Friday, February 12, 2016

Non-Drivers Should (Formally) Have Rights

If ethical veganism is a human right, so too is the right not to drive.


The clarification of creed in Ontario's Human Rights Code offers a unique opportunity to correct job discrimination against non-drivers, and set Ontario apart as a policy leader in human rights and poverty reduction. The rights claim of ethical vegans and non-drivers is the same; reasonable personal decisions shouldn't be grounds for discrimination.

As an environmentalist and minimalist, I am ethically opposed to personal vehicle ownership. Further, vehicle ownership isn't financially feasible for me and millions of other Ontarians.

Ontarians don't drive for any combination of three reasons: economic constraint, structural ableism, and reasonable personal choice.

Being poor, (dis)abled, and/or principled are not legitimate grounds for discrimination. Yet, many job postings list vehicle access or ownership as a condition of employment. This editorial was actually inspired by a particularly agitating tutoring job application that stated bluntly: "Only candidates with regular access to a car will be considered for an interview" on the third section of the application, after open-ended written responses.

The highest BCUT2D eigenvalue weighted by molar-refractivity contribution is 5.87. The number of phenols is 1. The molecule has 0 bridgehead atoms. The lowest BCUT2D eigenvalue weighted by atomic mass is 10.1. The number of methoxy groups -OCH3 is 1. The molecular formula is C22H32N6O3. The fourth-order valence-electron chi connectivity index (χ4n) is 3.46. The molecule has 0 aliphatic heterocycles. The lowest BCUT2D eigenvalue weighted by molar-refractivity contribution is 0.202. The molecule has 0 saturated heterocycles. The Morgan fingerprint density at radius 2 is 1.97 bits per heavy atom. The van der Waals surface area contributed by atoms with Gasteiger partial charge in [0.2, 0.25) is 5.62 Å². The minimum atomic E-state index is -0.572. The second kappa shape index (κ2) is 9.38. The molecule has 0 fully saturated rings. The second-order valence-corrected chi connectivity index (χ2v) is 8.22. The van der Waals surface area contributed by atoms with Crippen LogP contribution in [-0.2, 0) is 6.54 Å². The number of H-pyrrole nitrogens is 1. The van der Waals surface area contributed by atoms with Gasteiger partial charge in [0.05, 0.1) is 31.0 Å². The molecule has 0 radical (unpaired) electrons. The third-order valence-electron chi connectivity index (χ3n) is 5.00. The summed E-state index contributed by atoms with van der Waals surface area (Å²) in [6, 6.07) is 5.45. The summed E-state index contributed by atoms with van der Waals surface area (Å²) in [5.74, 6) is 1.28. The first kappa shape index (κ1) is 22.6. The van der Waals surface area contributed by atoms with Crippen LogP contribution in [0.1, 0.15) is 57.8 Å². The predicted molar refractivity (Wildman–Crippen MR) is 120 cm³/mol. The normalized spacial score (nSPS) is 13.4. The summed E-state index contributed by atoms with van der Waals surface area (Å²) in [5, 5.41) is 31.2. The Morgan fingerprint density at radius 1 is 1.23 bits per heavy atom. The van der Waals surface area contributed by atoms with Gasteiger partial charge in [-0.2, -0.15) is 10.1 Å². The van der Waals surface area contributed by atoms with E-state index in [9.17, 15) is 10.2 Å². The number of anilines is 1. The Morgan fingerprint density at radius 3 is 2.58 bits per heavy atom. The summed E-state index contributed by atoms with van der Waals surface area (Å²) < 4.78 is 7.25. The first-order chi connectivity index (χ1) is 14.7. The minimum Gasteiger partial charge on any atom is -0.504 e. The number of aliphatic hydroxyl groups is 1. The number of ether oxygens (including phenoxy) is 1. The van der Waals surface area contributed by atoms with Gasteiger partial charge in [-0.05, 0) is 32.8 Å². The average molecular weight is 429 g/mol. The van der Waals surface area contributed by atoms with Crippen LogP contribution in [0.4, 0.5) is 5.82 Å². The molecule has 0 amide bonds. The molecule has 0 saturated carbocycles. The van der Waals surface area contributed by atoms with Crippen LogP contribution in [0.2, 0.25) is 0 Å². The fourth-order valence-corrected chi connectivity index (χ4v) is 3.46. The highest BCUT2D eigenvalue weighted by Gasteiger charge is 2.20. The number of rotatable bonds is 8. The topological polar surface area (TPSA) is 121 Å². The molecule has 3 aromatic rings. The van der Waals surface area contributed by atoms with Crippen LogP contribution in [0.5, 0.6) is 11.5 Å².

Why is that legal? If a company can't be profitable without exploiting it's employees, then it should fail. If the job requires a vehicle, a vehicle should be provided. Car-sharing services are widely available; the burden of vehicle access is an employer's responsibility.

Driving is a privilege, not a right; let's enforce that.


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